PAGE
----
Peter Mammes is a South African artist currently based in London. His first solo UK show opens on 5 September at Hoxton 253 and we caught up with him at his studio in Whitechapel, East London.
Arts Editor: Christopher George
Hi Peter. Can you tell us about yourself and your background?
I grew up as part of an isolated Afrikaans-speaking community during the collapse of the apartheid regime and the transition to a democratic, multi-cultural government. As a child I witnessed the change of the country’s collective social and economic norms and these experiences have been a major factor in my development as an artist.
What’s your latest exhibition about?
The show is called PRESUMED ALIVE – It’s a play on “Presumed Dead”, a term often used in times of war or unusual circumstances that demand legal closure. My new work deals with the colonial history of the British Empire and features imagery of wounded soldiers, Victorian-era medical equipment, bandaged limbs and mummified animals. I then mix it all with cheerful patterns and vibrant colours which I source from my own experiences of living in South Africa and Russia, as well as from recent travels to Namibia, Egypt and India.
Where did you get your inspiration from for this show?
I spent quite some time researching for material at the National Army Museum Archives and the Wellcome Collection in London. I focused my attention on the First World War, the Boer Wars and Victorian medicine. The bandages and splints give a sense of unease and a correcting of sorts. It’s like I’m trying to mend things through my work, lick the wounds, offer a glimmer of hope and an escape from isolation.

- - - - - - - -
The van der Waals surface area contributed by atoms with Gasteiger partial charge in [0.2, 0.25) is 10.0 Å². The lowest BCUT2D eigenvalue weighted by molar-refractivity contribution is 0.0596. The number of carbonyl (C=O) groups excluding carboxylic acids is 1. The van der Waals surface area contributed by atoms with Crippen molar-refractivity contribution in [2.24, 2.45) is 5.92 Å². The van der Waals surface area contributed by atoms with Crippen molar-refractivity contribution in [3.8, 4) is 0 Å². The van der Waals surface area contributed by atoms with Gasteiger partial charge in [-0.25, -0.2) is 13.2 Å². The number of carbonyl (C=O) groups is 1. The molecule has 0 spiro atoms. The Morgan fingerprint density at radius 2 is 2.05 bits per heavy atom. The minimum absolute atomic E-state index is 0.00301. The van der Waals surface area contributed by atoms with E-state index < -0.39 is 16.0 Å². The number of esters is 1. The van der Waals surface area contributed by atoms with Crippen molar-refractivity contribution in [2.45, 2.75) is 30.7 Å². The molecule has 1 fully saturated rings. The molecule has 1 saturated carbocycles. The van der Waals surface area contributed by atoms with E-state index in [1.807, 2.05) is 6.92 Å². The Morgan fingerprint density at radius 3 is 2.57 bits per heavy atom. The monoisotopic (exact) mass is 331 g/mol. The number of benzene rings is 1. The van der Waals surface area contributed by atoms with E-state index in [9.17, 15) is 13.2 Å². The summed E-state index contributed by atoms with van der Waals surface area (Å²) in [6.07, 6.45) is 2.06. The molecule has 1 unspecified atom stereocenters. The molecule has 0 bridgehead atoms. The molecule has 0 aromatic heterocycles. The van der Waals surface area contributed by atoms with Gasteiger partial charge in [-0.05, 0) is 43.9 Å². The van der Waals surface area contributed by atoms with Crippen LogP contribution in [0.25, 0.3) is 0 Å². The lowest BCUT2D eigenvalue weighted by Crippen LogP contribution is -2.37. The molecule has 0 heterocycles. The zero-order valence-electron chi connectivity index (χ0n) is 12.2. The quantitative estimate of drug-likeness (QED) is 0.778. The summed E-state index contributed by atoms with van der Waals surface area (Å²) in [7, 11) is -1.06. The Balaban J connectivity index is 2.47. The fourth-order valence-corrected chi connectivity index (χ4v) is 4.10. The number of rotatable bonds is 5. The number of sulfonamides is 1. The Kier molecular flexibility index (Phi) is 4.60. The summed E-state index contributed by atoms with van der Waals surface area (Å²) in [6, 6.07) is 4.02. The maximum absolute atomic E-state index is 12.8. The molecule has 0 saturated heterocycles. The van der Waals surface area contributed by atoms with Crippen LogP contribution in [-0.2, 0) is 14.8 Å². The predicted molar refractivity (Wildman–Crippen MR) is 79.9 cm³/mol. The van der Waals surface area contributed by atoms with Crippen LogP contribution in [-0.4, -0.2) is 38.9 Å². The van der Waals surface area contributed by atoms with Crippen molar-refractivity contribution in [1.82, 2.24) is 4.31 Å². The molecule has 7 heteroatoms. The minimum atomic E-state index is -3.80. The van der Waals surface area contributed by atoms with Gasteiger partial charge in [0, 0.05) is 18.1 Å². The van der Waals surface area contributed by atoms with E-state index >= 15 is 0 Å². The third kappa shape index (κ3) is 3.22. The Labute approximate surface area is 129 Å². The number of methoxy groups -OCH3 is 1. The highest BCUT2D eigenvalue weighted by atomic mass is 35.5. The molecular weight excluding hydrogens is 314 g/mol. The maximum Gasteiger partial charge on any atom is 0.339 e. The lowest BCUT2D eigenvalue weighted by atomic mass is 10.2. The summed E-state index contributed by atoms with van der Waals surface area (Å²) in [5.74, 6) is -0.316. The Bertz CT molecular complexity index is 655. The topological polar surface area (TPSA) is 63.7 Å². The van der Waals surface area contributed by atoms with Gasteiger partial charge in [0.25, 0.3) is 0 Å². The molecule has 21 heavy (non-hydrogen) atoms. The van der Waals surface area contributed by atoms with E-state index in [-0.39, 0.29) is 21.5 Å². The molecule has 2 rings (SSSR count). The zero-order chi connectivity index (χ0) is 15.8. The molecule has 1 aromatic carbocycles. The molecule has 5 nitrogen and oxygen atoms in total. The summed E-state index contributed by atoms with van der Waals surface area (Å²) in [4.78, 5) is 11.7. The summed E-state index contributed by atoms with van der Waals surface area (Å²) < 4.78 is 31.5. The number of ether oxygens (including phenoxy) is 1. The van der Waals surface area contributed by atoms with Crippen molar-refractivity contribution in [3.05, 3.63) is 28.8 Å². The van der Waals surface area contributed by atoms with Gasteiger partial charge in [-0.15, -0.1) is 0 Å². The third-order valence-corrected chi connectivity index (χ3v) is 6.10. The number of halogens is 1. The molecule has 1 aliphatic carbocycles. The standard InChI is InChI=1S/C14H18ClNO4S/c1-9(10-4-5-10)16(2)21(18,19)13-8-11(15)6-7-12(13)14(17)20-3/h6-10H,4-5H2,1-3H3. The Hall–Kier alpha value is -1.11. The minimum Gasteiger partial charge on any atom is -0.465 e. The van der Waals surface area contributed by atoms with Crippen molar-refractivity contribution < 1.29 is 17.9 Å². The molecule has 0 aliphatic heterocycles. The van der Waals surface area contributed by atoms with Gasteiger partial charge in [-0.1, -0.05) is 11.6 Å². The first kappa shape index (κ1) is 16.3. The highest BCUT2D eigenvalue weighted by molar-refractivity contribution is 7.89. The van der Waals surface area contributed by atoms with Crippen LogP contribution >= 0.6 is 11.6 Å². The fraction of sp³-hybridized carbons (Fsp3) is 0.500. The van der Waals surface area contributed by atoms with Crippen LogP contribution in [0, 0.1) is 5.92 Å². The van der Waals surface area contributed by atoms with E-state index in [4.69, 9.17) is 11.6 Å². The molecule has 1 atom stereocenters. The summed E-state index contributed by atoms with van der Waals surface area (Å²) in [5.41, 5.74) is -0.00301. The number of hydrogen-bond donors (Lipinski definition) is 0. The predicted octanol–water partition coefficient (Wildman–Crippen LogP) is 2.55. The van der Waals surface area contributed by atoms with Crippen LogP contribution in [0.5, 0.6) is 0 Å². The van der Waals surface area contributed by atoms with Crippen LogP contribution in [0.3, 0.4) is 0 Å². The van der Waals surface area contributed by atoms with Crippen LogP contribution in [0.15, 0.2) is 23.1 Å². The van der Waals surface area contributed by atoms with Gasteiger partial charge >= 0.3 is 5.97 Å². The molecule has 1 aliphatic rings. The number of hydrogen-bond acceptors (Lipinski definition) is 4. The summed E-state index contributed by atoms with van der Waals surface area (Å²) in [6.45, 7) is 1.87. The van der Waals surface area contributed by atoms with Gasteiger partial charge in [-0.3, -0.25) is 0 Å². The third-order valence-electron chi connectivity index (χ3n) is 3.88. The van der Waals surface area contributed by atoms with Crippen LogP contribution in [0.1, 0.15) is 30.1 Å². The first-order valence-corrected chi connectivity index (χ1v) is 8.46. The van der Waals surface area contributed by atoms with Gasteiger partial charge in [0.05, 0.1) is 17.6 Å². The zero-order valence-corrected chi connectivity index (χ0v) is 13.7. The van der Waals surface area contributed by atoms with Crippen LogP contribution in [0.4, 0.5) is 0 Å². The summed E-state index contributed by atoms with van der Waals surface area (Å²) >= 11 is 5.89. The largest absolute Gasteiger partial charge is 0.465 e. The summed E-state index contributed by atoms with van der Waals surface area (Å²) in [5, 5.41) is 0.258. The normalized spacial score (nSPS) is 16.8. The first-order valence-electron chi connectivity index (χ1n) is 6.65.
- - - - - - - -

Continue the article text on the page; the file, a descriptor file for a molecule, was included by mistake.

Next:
At first glance, the subject matter may sound a bit macabre but your work looks beautiful, almost unnervingly so! How do you manage that?
It’s all down to the patterns and the colour I add to my work. I like to draw attention to the beauty of the things society tries to hide and to the things we think of as unusual in order to question our current sense of normality. I grapple with the way in which what we consider benign and banal today might be in the future, or have been in the past, considered pathological and bizarre.
Tell us more about the patterns.
I’ve always been interested in patterns. Thoughts occur as patterns; our lives are made up of events that occur as repetitions; history is repeated in patterned compositions. I am fascinated by the way nature forms patterns, even those that are grotesque. There are patterns, harmony and symmetry in deformities, which imbue them with grace and beauty. I’m also very interested in symbolism so I like to play with the idea of juxtaposing different symbols to depict a rich patterned plane of line work and colour.
Presumed Alive is presented by Hoxton 253 Art Project Space
253 Hoxton Street, London N1 5LG
6-15 September (12-8pm)
Private View: Thursday 5 September. 6-9pm